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Cut Me Deep is a reggae-rock number that features Toronto-based up and coming reggae-rock group MAGIC!. Some may wonder why an artist as famous as Shakira would work with a relatively unknown Canadian rock group, but hearing the two together explains everything. Their voices work well together, their styles match and they are both featured on the Official 2014 FIFA World Cup album. The track is mournful in its lyrics, but the reggae feel makes it fun to listen to.

One of the most heartfelt numbers on the album is 23. The song is about a man she met when she was 23 years old that redefined her perspective on love. The only thing that makes this track more clearly about Pique is the sound bite of a baby at the end. This acoustic, stripped down number is easily one of the best on the album, but probably will not be released as a single. The following song, The One Thing, begins like a classic Avril Lavigne number, but as it goes on, the rock-reggae style kicks in under a rap/sung verse and instantly becomes more Shakira.

The award for most surprising track on the album would have to go to Medicine. The country track that features iconic country singer Blake Shelton shows fans that Shakira has learned a lot about diverse styles of music from their time together on The Voice. It is also the only duet on the album that features two voices melting together into one sound and the two sound great together.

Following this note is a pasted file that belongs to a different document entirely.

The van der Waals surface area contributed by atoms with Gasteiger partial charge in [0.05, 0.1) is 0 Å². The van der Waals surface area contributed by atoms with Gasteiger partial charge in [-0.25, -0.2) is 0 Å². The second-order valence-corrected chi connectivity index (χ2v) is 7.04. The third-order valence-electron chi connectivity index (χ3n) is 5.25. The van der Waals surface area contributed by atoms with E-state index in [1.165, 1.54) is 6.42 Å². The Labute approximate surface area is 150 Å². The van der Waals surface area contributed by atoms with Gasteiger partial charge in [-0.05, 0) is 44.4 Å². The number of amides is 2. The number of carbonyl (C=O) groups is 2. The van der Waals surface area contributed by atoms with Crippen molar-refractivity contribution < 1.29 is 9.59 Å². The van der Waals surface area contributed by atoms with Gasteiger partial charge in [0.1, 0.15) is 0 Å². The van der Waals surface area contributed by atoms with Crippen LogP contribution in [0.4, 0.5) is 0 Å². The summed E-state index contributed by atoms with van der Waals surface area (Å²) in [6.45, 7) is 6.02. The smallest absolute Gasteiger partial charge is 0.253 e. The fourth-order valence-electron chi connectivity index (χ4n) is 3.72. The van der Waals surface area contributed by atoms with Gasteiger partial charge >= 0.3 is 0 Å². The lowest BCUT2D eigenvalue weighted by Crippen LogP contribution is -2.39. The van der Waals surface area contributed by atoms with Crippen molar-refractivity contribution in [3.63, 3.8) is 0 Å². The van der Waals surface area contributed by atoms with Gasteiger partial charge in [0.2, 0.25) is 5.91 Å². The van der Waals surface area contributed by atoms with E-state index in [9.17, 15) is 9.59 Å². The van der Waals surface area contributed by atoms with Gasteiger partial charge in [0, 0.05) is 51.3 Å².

The next two tracks, Spotlight and Broken Record, use metaphors to display the love that Shakira has to share. Both are musically quite similar, with the latter exhibiting some more interesting synths in the instrumental. It also begins a lot like the music on the Juno soundtrack.

There are 2 Spanish songs on this album. The first is Nunca Me Acuerdo de Olvidarte, which is the Spanish version of Can’t Remember to Forget You. Here, the track feels a lot more comforting, with the lyrics flowing in a more enchanting and romantic way. The only original Spanish song on the album is Loca por Ti, which keeps up the rock flavour of the album in a very sweet way.

The deluxe edition of the album features 3 additional tracks. La La La (Brasil 2014) is the World Cup version of Dare, with different lyrics related to soccer and Brazil and vocal work from Academy Award nominee Carlinhos Brown. Chasing Shadows brings an 80s new age post-Disco feel to the track, reminding fans that she is a pop artist. The album concludes with That Way, a gentle piano ballad.

Shakira is not a bad album in the slightest. Anyone who picks this up looking for a good listen will probably not be disappointed. I could see myself listening to it from time to time. However, for anyone looking for the known Shakira experience, I’d suggest backtracking to The Sun Comes Out. Shakira set out to give us something new and did a respectable job of it. It’s a lot more raw and heartfelt than her other releases.

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About Ashley Moniz (35 Articles)
University student by day, musician and critic by night. If you like what you see here, be sure to check out my own website Entertainment Revisited at

3 Comments on Shakira (Deluxe Edition): In Review

  1. Reblogged this on Entertainment Revisited and commented:
    My review of Shakira’s latest album on T I P – The International Passion.